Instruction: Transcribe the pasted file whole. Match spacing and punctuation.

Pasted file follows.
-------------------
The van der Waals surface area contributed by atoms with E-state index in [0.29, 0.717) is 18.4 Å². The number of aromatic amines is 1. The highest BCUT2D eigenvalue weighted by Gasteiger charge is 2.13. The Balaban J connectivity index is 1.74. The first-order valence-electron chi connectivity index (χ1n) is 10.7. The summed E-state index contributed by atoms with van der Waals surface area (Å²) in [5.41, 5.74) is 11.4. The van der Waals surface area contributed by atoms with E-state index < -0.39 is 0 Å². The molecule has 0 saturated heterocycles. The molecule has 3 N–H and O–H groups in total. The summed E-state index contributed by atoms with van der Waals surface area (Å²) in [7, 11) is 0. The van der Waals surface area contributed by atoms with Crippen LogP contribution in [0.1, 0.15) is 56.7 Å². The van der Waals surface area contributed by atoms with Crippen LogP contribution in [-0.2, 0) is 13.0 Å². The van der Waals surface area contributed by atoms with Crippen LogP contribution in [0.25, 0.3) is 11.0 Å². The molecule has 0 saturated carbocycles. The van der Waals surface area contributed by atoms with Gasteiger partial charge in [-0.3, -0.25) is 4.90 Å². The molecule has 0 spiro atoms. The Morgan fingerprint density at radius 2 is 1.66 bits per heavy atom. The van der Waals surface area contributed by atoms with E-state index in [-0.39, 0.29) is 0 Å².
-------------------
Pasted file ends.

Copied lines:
The van der Waals surface area contributed by atoms with E-state index in [0.29, 0.717) is 18.4 Å². The number of aromatic amines is 1. The highest BCUT2D eigenvalue weighted by Gasteiger charge is 2.13. The Balaban J connectivity index is 1.74. The first-order valence-electron chi connectivity index (χ1n) is 10.7. The summed E-state index contributed by atoms with van der Waals surface area (Å²) in [5.41, 5.74) is 11.4. The van der Waals surface area contributed by atoms with E-state index < -0.39 is 0 Å². The molecule has 0 saturated heterocycles. The molecule has 3 N–H and O–H groups in total. The summed E-state index contributed by atoms with van der Waals surface area (Å²) in [7, 11) is 0. The van der Waals surface area contributed by atoms with Crippen LogP contribution in [0.1, 0.15) is 56.7 Å². The van der Waals surface area contributed by atoms with Crippen LogP contribution in [-0.2, 0) is 13.0 Å². The van der Waals surface area contributed by atoms with Crippen LogP contribution in [0.25, 0.3) is 11.0 Å². The molecule has 0 saturated carbocycles. The van der Waals surface area contributed by atoms with Gasteiger partial charge in [-0.3, -0.25) is 4.90 Å². The molecule has 0 spiro atoms. The Morgan fingerprint density at radius 2 is 1.66 bits per heavy atom. The van der Waals surface area contributed by atoms with E-state index in [-0.39, 0.29) is 0 Å².